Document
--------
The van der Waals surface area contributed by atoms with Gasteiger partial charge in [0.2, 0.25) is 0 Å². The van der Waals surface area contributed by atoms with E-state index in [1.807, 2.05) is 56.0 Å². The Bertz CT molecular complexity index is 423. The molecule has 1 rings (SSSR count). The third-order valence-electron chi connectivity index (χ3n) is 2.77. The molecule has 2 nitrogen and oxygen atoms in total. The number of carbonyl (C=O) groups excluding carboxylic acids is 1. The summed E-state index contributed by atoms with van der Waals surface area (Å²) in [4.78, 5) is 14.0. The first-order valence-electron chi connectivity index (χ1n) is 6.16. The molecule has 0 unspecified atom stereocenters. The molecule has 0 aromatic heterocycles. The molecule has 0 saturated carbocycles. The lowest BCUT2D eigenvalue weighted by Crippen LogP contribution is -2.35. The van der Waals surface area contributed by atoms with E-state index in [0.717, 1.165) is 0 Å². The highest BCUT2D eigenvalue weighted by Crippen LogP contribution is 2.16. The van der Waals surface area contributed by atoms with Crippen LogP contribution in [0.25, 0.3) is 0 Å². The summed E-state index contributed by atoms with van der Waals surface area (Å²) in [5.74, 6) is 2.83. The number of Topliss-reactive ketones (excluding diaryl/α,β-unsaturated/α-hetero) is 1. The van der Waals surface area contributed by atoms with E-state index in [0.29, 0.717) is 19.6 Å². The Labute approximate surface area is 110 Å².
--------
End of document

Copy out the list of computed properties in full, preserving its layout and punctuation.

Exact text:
The van der Waals surface area contributed by atoms with Gasteiger partial charge in [0.2, 0.25) is 0 Å². The van der Waals surface area contributed by atoms with E-state index in [1.807, 2.05) is 56.0 Å². The Bertz CT molecular complexity index is 423. The molecule has 1 rings (SSSR count). The third-order valence-electron chi connectivity index (χ3n) is 2.77. The molecule has 2 nitrogen and oxygen atoms in total. The number of carbonyl (C=O) groups excluding carboxylic acids is 1. The summed E-state index contributed by atoms with van der Waals surface area (Å²) in [4.78, 5) is 14.0. The first-order valence-electron chi connectivity index (χ1n) is 6.16. The molecule has 0 unspecified atom stereocenters. The molecule has 0 aromatic heterocycles. The molecule has 0 saturated carbocycles. The lowest BCUT2D eigenvalue weighted by Crippen LogP contribution is -2.35. The van der Waals surface area contributed by atoms with E-state index in [0.717, 1.165) is 0 Å². The highest BCUT2D eigenvalue weighted by Crippen LogP contribution is 2.16. The van der Waals surface area contributed by atoms with Crippen LogP contribution in [0.25, 0.3) is 0 Å². The summed E-state index contributed by atoms with van der Waals surface area (Å²) in [5.74, 6) is 2.83. The number of Topliss-reactive ketones (excluding diaryl/α,β-unsaturated/α-hetero) is 1. The van der Waals surface area contributed by atoms with E-state index in [0.29, 0.717) is 19.6 Å². The Labute approximate surface area is 110 Å².